Annie Gilbert cuts the ribbon at the Castle’s relaunch with (l-r) General Manager Colin Pilbeam, Jo and Nick Naismith and Dave Hayward, Front of House Manager

VILLAGERS in Chiddingstone are celebrating with a glass of cheer after their ‘local’, the Castle Inn, finally reopened its doors this month, having stood empty for a year.

The pub has been relaunched by Nick Naismith, Chairman of Westerham Brewery, who also brought back to life the Wheatsheaf in the nearby village of Bough Beech in 2014 after it had closed.

The Castle dates from 1420 and, along with many other buildings in the Tudor village, is owned by the National Trust. They appointed Mr Naismith as tenant last October after a six-month search for a suitable candidate.

Gary Churchill, the Trust’s Estate Manager who looks after Chiddingstone, said: “We’re delighted to welcome Nick Naismith’s company as the new tenant of the Castle Inn pub. Our first priority has always been to find the right person to care for the historic building.

“Nick and his staff have experience successfully refurbishing and operating similar listed pubs in the area – and we were drawn to his plans to offer locally sourced produce on the menu.”

He added: ““This took time, but we are confident that the thorough selection process will ensure its place at the heart of the village for years to come.”

The premises required extensive refurbishment after the previous landlord, John McManus, stripped the pub of its fixtures and fittings before his sudden departure on April 17 last year.

BUILT TO LAST The Castle Inn dates from 1420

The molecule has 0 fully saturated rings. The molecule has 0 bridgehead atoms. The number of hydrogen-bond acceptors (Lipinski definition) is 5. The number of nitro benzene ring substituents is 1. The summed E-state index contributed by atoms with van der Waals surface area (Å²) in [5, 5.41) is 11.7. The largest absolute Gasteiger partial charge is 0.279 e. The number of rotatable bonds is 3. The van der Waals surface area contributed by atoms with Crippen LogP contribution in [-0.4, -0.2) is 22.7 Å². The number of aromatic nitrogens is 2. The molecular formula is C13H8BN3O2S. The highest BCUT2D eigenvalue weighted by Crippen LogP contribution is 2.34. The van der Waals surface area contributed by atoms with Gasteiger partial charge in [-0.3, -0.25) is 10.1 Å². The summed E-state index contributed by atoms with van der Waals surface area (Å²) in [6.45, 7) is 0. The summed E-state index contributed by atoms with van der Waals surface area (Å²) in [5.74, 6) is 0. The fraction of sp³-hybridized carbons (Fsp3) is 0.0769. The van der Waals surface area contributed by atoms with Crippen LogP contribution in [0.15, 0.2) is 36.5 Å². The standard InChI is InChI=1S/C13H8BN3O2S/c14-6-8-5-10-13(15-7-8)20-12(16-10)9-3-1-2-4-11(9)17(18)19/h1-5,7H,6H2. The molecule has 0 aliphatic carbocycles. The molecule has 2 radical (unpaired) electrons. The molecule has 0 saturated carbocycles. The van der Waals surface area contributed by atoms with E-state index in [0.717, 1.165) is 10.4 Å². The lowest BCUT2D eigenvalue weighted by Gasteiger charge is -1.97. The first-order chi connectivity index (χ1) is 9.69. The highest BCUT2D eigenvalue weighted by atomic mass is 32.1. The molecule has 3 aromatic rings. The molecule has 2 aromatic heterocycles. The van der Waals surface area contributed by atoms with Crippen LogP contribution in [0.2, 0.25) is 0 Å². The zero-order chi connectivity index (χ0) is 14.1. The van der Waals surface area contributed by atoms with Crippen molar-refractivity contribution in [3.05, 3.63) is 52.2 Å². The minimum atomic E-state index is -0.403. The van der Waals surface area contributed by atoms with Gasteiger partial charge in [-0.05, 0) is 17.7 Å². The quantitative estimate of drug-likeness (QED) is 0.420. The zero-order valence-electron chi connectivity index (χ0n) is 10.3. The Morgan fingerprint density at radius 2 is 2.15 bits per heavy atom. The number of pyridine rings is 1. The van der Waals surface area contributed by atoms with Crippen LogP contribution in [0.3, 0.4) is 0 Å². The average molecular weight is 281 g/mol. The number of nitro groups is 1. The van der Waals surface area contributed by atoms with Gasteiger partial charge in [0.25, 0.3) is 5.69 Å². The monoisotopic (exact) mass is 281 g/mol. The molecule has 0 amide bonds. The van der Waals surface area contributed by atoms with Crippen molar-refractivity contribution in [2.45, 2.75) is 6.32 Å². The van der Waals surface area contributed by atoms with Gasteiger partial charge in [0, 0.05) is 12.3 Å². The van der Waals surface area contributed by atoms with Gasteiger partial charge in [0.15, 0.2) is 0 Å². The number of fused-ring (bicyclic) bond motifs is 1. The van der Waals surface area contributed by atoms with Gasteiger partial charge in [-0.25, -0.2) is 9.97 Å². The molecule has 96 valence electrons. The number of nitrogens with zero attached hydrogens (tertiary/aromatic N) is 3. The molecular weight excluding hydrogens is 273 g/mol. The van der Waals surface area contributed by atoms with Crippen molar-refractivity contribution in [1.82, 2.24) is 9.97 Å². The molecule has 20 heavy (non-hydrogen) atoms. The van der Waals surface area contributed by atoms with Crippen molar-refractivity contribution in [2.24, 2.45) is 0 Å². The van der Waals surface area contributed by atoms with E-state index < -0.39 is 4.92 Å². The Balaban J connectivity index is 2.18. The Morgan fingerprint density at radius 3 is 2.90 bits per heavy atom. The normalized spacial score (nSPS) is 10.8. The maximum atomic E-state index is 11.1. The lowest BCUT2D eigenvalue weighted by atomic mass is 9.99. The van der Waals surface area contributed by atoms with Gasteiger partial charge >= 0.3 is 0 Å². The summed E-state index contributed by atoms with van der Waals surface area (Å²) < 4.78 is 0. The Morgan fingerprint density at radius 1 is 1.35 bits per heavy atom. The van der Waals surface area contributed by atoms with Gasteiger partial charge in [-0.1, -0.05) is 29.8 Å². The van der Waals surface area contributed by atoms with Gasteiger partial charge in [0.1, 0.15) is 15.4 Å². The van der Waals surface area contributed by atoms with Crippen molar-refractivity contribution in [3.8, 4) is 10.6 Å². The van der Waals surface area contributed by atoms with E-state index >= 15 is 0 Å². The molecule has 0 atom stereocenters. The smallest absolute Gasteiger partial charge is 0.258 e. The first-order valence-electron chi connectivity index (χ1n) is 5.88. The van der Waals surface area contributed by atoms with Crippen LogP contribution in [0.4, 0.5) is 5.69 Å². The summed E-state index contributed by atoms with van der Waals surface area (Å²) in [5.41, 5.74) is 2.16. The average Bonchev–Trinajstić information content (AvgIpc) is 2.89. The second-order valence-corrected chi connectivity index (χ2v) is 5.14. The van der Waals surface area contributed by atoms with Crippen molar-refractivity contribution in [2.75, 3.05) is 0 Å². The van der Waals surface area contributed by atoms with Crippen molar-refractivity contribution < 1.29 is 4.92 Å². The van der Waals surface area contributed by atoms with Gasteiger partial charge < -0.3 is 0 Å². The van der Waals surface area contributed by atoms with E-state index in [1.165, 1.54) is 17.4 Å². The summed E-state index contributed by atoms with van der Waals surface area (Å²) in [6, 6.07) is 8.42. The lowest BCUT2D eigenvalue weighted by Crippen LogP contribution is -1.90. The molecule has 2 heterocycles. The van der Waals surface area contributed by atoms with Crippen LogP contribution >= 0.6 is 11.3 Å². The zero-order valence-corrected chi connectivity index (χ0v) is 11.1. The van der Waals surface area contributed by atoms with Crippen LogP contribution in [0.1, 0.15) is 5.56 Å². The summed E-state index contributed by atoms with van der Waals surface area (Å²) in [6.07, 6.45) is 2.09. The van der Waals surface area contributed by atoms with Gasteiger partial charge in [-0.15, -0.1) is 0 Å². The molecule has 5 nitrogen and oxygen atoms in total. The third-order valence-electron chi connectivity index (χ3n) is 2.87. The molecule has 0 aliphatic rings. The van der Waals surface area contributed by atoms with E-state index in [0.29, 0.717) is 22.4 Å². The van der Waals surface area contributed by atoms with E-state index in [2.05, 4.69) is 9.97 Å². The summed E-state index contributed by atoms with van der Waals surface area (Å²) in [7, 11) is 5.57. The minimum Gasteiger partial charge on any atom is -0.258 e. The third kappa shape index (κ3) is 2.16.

The renovation to the Grade II listed building, described as a ‘sympathetic facelift’, was partly funded by the Trust, who spent £70,000 on structural work such as repointing a 15th Century plinth with traditional lime mortar.

“We have made the most of the lovely historic features while also giving the inn a fresh, welcoming feel,” said Mr Naismith, who is also involved with The Carpenters Arms at Limpsfield Chart and The Royal Oak at Crockham Hill.

“It was very important to us to respect the incredible heritage of the building, so we have preserved all the fireplaces, tiled floors and oak panelling, but have also redecorated throughout.

The Castle’s reopening was marked by the cutting of a ribbon by Annie Gilbert, who has lived next door to the pub for 30 years and used to frequent it even before she moved to the village.

“In the days before I lived in Chiddingstone, we used to drive down from London on a Friday night just to have dinner at the pub,” says Ms Gilbert.

“It’s such a stunning building, in such a beautiful setting, and everyone was devastated when it closed as it’s such a major part of the village. Needless to say, we are over the moon to see it open again.”

The National Trust has owned the freehold on the Grade I listed pub since 1939, along with the Chiding Stone itself (a large rock behind the school), the village hall, Post Office, five residential cottages and the Old Manor, a medieval hall next to the Castle which has also been lying vacant for more than a year.

Mr McManus, previously a chef at Le Gavroche in London, abandoned the tenancy after six years in charge. Before him Nigel Lucas owned the lease for more than 40 years until a hike in the rent meant his business was no longer viable.